Sunday, January 24, 2010

European Medicines Agency Recommends Suspension of Sibutramine

Updated 29/1/10:
In view of the results from SCOUT study [more information below] conducted by Abbott for its product Reductil, the Drug Control Authority of Malaysia will instruct all Sibutramine product registration holders to circulate a 'Dear Healthcare Professional' letter to all prescribers in Malaysia regarding the new information as well as adding the description of the SCOUT study in the product insert to further strengthen its safety information.

Comment by the Malaysian Pharmaceutical Society:
The NST did their round in some pharmacies and highlighted that pharamcies are not doing their job in alerting clients on the potential adverse reactions. There is no excuse to this as pharmacists are the custodian of medicines and they should be counselling patients/customers with the latest information. The counselling should not be limited to just on medicine, but also on lifestyle.

In addition, the newspaper also highlighted that Sibutramine was easily available with no prescvription required. In fact, Sibutramine is a Group B item and pharmacists should only dispense it with prescription.

The news in NST HERE

Ed's note:
As pharmacists, we should always uphold our profession with integrity and ensure that our practice is according to the law. It is bad apples like those highlighted in the news that further hinder our championing of dispensing separation rights.

LONDON -- January 22, 2010 -- The European Medicines Agency has finalised a safety review of medicines containing sibutramine (Reductil, Reduxade, and Zelium). The Agency's Committee for Medicinal Products for Human Use (CHMP) concluded that the risks of these medicines are greater than their benefits and recommended the suspension of marketing authorisations for these medicines across the European Union.

Physicians should no longer prescribe, and pharmacists should no longer dispense the medicine. Patients currently taking sibutramine should make an appointment with their doctor at the next convenient time to discuss alternative measures to lose weight.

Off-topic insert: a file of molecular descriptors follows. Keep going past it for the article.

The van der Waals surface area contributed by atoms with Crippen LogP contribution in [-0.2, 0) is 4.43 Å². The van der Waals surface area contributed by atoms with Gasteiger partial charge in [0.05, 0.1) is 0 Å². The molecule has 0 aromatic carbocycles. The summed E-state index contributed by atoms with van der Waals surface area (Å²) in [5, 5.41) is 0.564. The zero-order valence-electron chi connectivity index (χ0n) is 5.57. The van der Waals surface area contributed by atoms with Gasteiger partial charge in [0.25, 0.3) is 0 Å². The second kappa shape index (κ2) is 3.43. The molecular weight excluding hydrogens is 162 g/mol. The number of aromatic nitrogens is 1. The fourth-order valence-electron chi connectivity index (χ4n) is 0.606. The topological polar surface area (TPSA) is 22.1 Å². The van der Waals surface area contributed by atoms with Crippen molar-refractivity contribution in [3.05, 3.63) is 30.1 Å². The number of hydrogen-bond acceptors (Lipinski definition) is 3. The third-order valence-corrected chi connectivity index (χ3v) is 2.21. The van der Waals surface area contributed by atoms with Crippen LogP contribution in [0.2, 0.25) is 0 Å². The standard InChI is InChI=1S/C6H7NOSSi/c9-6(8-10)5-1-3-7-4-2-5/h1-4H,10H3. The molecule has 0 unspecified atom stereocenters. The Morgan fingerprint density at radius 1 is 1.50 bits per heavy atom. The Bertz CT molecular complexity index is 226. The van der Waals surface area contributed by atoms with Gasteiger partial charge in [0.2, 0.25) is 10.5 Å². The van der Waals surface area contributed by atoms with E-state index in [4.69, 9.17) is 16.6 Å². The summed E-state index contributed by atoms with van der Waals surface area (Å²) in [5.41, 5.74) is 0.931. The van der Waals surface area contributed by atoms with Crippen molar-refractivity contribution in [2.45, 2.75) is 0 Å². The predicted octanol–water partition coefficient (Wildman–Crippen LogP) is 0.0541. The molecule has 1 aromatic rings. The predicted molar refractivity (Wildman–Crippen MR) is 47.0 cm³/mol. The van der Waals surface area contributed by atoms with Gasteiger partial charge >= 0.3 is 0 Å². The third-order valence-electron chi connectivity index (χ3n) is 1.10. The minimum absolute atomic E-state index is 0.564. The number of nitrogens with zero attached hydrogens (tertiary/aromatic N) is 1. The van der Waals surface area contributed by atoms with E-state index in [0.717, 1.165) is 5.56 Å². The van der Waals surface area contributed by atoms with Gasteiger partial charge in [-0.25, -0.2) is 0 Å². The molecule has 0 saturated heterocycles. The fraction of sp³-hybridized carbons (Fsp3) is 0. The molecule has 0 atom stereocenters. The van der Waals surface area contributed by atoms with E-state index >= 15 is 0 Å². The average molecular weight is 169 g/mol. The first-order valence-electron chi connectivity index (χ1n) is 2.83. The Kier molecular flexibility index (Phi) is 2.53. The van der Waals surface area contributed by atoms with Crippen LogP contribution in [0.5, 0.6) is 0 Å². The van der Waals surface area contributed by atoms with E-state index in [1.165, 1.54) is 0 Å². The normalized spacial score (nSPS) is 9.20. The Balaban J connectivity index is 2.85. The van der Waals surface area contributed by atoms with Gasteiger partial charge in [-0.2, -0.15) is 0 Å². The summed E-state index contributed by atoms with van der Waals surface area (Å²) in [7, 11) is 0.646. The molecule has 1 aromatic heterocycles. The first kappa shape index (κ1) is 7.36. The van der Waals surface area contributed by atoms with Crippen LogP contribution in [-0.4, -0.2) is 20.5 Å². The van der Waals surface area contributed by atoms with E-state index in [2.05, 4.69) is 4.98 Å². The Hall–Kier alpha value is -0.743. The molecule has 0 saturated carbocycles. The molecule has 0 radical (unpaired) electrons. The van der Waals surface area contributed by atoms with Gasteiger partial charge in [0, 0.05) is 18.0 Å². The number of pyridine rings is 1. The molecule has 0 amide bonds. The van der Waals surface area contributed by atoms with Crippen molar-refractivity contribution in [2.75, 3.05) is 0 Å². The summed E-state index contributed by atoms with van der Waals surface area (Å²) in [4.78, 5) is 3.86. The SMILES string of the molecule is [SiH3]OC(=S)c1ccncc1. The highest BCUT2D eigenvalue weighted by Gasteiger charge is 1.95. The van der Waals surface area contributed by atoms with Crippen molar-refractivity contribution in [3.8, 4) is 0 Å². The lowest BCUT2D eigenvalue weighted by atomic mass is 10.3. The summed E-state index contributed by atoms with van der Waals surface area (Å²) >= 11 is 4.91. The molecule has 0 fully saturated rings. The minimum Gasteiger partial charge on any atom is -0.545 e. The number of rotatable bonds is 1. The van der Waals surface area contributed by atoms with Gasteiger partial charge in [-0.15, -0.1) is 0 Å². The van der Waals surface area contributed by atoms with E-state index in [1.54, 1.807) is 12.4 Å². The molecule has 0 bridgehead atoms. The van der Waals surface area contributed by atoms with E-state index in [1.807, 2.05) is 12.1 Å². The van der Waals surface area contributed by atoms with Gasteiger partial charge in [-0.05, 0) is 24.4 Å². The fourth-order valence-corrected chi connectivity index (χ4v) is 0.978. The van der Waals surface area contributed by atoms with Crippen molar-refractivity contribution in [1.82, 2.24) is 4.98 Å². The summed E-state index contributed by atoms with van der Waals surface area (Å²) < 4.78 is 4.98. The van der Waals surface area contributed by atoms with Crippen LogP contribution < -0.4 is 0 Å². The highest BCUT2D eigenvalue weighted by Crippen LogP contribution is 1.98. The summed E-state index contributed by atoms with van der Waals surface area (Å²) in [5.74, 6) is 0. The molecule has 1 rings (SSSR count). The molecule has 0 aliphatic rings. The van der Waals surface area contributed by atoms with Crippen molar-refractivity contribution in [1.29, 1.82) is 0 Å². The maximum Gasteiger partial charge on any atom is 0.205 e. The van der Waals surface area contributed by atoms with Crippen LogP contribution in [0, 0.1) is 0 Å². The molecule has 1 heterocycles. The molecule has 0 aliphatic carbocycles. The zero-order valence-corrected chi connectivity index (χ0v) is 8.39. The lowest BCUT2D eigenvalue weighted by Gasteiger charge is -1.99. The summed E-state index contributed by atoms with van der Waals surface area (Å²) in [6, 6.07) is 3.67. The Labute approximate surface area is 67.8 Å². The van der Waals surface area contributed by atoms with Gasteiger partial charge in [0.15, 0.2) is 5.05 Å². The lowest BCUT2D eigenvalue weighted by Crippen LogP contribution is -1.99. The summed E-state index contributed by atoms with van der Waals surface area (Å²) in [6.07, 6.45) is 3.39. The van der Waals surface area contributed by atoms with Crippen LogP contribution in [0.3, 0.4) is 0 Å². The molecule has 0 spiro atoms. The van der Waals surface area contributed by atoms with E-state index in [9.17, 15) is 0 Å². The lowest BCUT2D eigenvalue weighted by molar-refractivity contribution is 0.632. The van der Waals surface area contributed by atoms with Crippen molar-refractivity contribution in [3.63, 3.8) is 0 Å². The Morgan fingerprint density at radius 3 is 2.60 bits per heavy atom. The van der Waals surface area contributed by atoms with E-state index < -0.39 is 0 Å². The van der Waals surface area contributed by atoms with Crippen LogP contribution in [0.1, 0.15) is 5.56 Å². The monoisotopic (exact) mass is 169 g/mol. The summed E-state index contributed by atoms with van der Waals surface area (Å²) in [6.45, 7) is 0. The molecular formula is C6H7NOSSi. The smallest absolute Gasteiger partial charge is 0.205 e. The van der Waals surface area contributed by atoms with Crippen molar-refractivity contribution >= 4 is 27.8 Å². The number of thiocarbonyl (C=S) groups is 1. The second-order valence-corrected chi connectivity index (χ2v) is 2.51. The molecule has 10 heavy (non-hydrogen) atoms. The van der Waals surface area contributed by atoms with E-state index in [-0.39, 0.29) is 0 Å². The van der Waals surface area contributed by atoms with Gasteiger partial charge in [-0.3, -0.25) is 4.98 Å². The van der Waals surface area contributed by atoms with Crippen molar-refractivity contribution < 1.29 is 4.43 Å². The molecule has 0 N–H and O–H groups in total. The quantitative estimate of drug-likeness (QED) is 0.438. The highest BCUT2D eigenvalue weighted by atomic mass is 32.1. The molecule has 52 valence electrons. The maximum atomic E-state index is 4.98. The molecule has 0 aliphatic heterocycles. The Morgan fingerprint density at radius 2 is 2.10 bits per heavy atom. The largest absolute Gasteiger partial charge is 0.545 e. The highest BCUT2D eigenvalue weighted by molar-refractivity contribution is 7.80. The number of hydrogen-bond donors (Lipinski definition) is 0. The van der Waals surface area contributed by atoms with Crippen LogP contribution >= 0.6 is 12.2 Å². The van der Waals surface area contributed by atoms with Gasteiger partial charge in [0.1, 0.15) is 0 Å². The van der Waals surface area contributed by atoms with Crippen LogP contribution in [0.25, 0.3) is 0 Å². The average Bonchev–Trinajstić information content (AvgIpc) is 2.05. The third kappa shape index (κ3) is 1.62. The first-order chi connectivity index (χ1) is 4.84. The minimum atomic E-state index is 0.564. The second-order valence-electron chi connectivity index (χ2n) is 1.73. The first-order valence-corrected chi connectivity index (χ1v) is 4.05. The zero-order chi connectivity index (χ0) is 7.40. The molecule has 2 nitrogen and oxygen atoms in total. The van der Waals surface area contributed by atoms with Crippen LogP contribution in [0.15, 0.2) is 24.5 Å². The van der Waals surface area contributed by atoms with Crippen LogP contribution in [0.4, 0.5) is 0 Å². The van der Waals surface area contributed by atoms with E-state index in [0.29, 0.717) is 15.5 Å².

The review was initiated because data from the Sibutramine Cardiovascular Outcome Trial (SCOUT) showed an increased risk of serious, non-fatal cardiovascular events, such as stroke or myocardial infarctions (MI), with sibutramine compared with placebo.

The SCOUT trial, in which nearly 10,000 patients were enrolled for up to 6 years, was designed to determine the impact of weight loss with sibutramine on cardiovascular problems in a large group of overweight and obese individuals with known or high risk for cardiovascular disease.

The CHMP noted that the use of sibutramine was not in accordance with the prescribing information for most of the patients enrolled in the SCOUT study, as sibutramine is contraindicated in patients with known cardiovascular disease. The treatment duration in the study was also longer than normally recommended. However, because obese and overweight patients are likely to have a higher risk of cardiovascular events, the Committee was of the opinion that the data from SCOUT are relevant for the use of the medicine in clinical practice.

The Committee also noted that the data from available studies showed that the weight loss achieved with sibutramine is modest and may not be maintained after stopping. The CHMP was therefore of the opinion that the benefit of sibutramine as a weight-loss aid do not outweigh the cardiovascular risks.

The Committee's recommendation for the suspension of the marketing authorisations has now been forwarded to the European Commission for the adoption of a decision.

SOURCE: European Medicines Agency

Adapted from

(accessed online 24 Jan 2010)

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